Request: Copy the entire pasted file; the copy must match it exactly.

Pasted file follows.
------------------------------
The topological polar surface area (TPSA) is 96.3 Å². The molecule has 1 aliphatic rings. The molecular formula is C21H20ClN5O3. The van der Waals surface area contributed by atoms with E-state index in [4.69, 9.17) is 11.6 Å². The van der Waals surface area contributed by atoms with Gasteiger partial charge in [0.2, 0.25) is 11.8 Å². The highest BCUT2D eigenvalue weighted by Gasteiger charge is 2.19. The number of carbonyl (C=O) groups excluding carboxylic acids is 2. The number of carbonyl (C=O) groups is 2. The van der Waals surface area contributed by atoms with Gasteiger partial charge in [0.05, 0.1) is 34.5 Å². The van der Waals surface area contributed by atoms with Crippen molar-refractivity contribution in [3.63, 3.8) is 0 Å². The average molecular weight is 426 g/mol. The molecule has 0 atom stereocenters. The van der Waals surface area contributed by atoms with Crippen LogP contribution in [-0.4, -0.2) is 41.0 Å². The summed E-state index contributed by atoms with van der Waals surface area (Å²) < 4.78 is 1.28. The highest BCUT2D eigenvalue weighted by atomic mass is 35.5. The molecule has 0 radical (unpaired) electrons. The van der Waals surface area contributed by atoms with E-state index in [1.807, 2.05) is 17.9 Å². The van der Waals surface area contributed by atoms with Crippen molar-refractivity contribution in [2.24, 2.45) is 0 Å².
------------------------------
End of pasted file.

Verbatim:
The topological polar surface area (TPSA) is 96.3 Å². The molecule has 1 aliphatic rings. The molecular formula is C21H20ClN5O3. The van der Waals surface area contributed by atoms with E-state index in [4.69, 9.17) is 11.6 Å². The van der Waals surface area contributed by atoms with Gasteiger partial charge in [0.2, 0.25) is 11.8 Å². The highest BCUT2D eigenvalue weighted by Gasteiger charge is 2.19. The number of carbonyl (C=O) groups excluding carboxylic acids is 2. The number of carbonyl (C=O) groups is 2. The van der Waals surface area contributed by atoms with Gasteiger partial charge in [0.05, 0.1) is 34.5 Å². The van der Waals surface area contributed by atoms with Crippen molar-refractivity contribution in [3.63, 3.8) is 0 Å². The average molecular weight is 426 g/mol. The molecule has 0 atom stereocenters. The van der Waals surface area contributed by atoms with Crippen LogP contribution in [-0.4, -0.2) is 41.0 Å². The summed E-state index contributed by atoms with van der Waals surface area (Å²) < 4.78 is 1.28. The highest BCUT2D eigenvalue weighted by atomic mass is 35.5. The molecule has 0 radical (unpaired) electrons. The van der Waals surface area contributed by atoms with E-state index in [1.807, 2.05) is 17.9 Å². The van der Waals surface area contributed by atoms with Crippen molar-refractivity contribution in [2.24, 2.45) is 0 Å².